Sermon for All Saints Sunday (C) November 3, 2019

Duane Larson, Senior Pastor                     

Based on Luke 6:20-31

Robert Frost wrote that “Half the world is composed of people who have something to say and can’t, and the other half who have nothing to say and keep on saying it.”

As true as this is, on this day, All Saints Sunday, we are more mindful than usual that the saints triumphant who have so much to say are indeed saying it. In fact, they are singing it. They are singing the promises fulfilled of the God who blesses the hungry, the grieving and the abused. Can you hear the singing of the saints? Can you feel the weight of their love for God and you? Do you sense the gravity of the grace in which they and we are steeped? Do you know that their faith now fulfilled in God’s radical generosity means to move each of us in that same direction?

I ask these profound questions because there are indeed some days when I am not listening. I ask these direct questions because there are days when we act as if pretend rulers of the day have something to say that we should follow. I ask because there are days when the rulers of the world mock the humble and repeat the lies incessantly that they—the privileged—deserve their satiation and more.

There are such days. But today is no such day. Today is one of those days with God means to reshape all the other days. Today is one of those days when we hear in abnormally dramatic and symbolic language that God rules by love and that those who don’t so rule are put under Christ’s clean feet. Today is a day—another great day—when the news of God’s kingdom forever is spoken from the ground, right where we live, and those who have gone before us are saying, singing, “listen!”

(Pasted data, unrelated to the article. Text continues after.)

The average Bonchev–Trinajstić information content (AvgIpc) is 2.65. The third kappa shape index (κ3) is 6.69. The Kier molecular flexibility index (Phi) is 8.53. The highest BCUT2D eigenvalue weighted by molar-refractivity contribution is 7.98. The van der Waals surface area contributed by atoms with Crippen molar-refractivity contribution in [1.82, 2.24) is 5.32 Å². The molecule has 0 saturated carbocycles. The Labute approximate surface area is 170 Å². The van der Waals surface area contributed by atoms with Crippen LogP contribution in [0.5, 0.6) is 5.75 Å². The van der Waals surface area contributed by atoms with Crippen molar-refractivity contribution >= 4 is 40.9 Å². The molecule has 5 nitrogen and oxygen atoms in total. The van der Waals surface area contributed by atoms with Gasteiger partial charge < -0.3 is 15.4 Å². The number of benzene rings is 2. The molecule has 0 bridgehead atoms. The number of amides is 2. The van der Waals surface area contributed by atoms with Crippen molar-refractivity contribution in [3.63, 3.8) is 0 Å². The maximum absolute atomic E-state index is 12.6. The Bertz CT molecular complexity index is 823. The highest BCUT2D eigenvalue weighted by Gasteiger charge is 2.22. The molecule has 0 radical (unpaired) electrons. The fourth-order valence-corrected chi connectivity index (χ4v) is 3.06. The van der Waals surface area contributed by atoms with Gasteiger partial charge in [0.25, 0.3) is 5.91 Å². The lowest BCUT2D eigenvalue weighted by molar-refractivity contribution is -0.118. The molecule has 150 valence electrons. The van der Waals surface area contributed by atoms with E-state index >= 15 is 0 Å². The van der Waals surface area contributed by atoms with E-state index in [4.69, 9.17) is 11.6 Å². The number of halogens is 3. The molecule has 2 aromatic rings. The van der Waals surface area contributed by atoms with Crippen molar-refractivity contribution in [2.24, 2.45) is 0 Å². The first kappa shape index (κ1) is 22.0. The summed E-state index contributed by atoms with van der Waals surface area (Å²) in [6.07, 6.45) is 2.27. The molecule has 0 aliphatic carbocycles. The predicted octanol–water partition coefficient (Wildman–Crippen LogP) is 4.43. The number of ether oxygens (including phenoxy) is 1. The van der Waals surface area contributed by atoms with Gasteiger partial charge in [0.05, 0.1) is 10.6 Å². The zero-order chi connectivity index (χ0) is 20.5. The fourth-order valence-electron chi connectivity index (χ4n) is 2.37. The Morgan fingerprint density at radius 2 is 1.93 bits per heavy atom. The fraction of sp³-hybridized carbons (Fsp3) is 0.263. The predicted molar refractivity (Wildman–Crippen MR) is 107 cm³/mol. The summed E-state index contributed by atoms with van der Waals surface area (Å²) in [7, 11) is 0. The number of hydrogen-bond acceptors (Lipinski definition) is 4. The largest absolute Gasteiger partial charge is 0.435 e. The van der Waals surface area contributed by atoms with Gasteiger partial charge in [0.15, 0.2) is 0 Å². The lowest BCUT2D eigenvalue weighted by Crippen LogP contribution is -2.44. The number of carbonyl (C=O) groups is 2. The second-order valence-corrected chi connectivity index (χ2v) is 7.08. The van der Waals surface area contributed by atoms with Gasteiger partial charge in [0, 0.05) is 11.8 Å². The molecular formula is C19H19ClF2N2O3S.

Listen to what? Listen to what the saints heard and hear still. They listened and followed; not perfectly, surely, but enough to embrace what God means to be normal: the loving of enemies, blessing of those who curse us; praying for our abusers; and being generous with our whole lives.

These are odd words for All Saints Sunday! They sound like laws, like “should and musts” again, impossible to do in any nigh consistent way. How do they connect with our warm remembrance of loved ones passed? How do they connect with saints? Or are they the litmus test for sainthood, which then should radically minimize their number? Is this yet another Sunday when even “progressive” Christians make laws of love and insert anxiety into our affections? There are ways as wrong as fundamentalist legalisms that would turn God’s good news of grace today into cause for despair, because we cannot just simply by our own reason or strength do perfectly what Jesus commands and then ever hope to be given an A+ thereby. So how do we correlate Saints and the ethics commended by Jesus today in “The Sermon on the Plain.”

Let me provide a clue. If you think loving your enemies and blessing those who curse you are ridiculous commands, then maybe you don’t understand Christian love. Because Christian love is an action, not merely a feeling. That means that you can dislike me and still love me. How’s that for freedom! You can have little affection for another, but still treat him or her with the respect due. Over time, it is that action of Christian love, God’s love, that changes the enemies and the cursers. And the one who acts with love gets changed too! Such is the job description of the saints that begins with Jesus’ own unification of action with compassion.